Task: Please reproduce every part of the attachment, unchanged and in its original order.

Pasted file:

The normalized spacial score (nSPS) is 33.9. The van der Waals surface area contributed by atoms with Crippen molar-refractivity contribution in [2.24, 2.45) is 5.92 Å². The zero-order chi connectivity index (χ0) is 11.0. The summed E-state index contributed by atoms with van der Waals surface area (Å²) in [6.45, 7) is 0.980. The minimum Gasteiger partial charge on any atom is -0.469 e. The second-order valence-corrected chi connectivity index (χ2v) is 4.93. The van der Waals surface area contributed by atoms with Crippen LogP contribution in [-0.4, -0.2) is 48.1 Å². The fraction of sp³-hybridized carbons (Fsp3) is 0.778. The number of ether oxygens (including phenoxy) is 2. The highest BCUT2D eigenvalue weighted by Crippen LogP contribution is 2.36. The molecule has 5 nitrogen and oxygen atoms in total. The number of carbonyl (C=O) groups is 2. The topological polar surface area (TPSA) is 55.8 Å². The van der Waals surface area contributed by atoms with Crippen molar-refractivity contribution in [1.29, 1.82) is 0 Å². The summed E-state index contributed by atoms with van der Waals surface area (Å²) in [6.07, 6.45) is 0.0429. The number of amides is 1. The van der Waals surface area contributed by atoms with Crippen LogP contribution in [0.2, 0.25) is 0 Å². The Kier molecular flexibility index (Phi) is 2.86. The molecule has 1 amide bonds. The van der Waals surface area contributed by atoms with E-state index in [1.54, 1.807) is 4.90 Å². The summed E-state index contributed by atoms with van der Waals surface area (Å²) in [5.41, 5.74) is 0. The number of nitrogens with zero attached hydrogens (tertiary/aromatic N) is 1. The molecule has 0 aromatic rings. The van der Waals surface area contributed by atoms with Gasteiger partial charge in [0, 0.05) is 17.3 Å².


The normalized spacial score (nSPS) is 33.9. The van der Waals surface area contributed by atoms with Crippen molar-refractivity contribution in [2.24, 2.45) is 5.92 Å². The zero-order chi connectivity index (χ0) is 11.0. The summed E-state index contributed by atoms with van der Waals surface area (Å²) in [6.45, 7) is 0.980. The minimum Gasteiger partial charge on any atom is -0.469 e. The second-order valence-corrected chi connectivity index (χ2v) is 4.93. The van der Waals surface area contributed by atoms with Crippen LogP contribution in [-0.4, -0.2) is 48.1 Å². The fraction of sp³-hybridized carbons (Fsp3) is 0.778. The number of ether oxygens (including phenoxy) is 2. The highest BCUT2D eigenvalue weighted by Crippen LogP contribution is 2.36. The molecule has 5 nitrogen and oxygen atoms in total. The number of carbonyl (C=O) groups is 2. The topological polar surface area (TPSA) is 55.8 Å². The van der Waals surface area contributed by atoms with Crippen molar-refractivity contribution in [1.29, 1.82) is 0 Å². The summed E-state index contributed by atoms with van der Waals surface area (Å²) in [6.07, 6.45) is 0.0429. The number of amides is 1. The van der Waals surface area contributed by atoms with Crippen LogP contribution in [0.2, 0.25) is 0 Å². The Kier molecular flexibility index (Phi) is 2.86. The molecule has 1 amide bonds. The van der Waals surface area contributed by atoms with E-state index in [1.54, 1.807) is 4.90 Å². The summed E-state index contributed by atoms with van der Waals surface area (Å²) in [5.41, 5.74) is 0. The number of nitrogens with zero attached hydrogens (tertiary/aromatic N) is 1. The molecule has 0 aromatic rings. The van der Waals surface area contributed by atoms with Gasteiger partial charge in [0, 0.05) is 17.3 Å².